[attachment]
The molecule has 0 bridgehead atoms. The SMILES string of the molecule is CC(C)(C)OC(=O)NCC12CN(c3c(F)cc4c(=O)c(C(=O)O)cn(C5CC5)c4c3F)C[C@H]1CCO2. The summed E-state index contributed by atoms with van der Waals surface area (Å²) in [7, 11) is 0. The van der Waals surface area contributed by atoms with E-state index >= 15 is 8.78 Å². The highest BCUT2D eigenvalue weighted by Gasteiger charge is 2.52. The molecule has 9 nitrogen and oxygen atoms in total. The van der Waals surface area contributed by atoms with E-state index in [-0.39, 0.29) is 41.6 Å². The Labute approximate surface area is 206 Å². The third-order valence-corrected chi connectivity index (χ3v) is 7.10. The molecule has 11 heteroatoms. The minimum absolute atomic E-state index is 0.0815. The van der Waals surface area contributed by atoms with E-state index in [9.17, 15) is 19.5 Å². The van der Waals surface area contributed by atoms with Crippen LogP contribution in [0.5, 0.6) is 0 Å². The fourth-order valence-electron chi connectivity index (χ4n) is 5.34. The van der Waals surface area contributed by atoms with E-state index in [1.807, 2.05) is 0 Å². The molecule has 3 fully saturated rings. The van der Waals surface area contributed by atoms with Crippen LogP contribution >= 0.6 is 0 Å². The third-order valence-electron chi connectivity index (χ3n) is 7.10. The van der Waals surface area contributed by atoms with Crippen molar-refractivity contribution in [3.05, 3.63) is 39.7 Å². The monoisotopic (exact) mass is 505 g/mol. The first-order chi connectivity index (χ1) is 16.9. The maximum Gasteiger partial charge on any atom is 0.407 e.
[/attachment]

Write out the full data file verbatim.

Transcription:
The molecule has 0 bridgehead atoms. The SMILES string of the molecule is CC(C)(C)OC(=O)NCC12CN(c3c(F)cc4c(=O)c(C(=O)O)cn(C5CC5)c4c3F)C[C@H]1CCO2. The summed E-state index contributed by atoms with van der Waals surface area (Å²) in [7, 11) is 0. The van der Waals surface area contributed by atoms with E-state index >= 15 is 8.78 Å². The highest BCUT2D eigenvalue weighted by Gasteiger charge is 2.52. The molecule has 9 nitrogen and oxygen atoms in total. The van der Waals surface area contributed by atoms with E-state index in [-0.39, 0.29) is 41.6 Å². The Labute approximate surface area is 206 Å². The third-order valence-corrected chi connectivity index (χ3v) is 7.10. The molecule has 11 heteroatoms. The minimum absolute atomic E-state index is 0.0815. The van der Waals surface area contributed by atoms with E-state index in [9.17, 15) is 19.5 Å². The van der Waals surface area contributed by atoms with Crippen LogP contribution in [0.5, 0.6) is 0 Å². The fourth-order valence-electron chi connectivity index (χ4n) is 5.34. The van der Waals surface area contributed by atoms with E-state index in [1.807, 2.05) is 0 Å². The molecule has 3 fully saturated rings. The van der Waals surface area contributed by atoms with Crippen LogP contribution >= 0.6 is 0 Å². The third-order valence-electron chi connectivity index (χ3n) is 7.10. The van der Waals surface area contributed by atoms with Crippen molar-refractivity contribution in [3.05, 3.63) is 39.7 Å². The monoisotopic (exact) mass is 505 g/mol. The first-order chi connectivity index (χ1) is 16.9. The maximum Gasteiger partial charge on any atom is 0.407 e.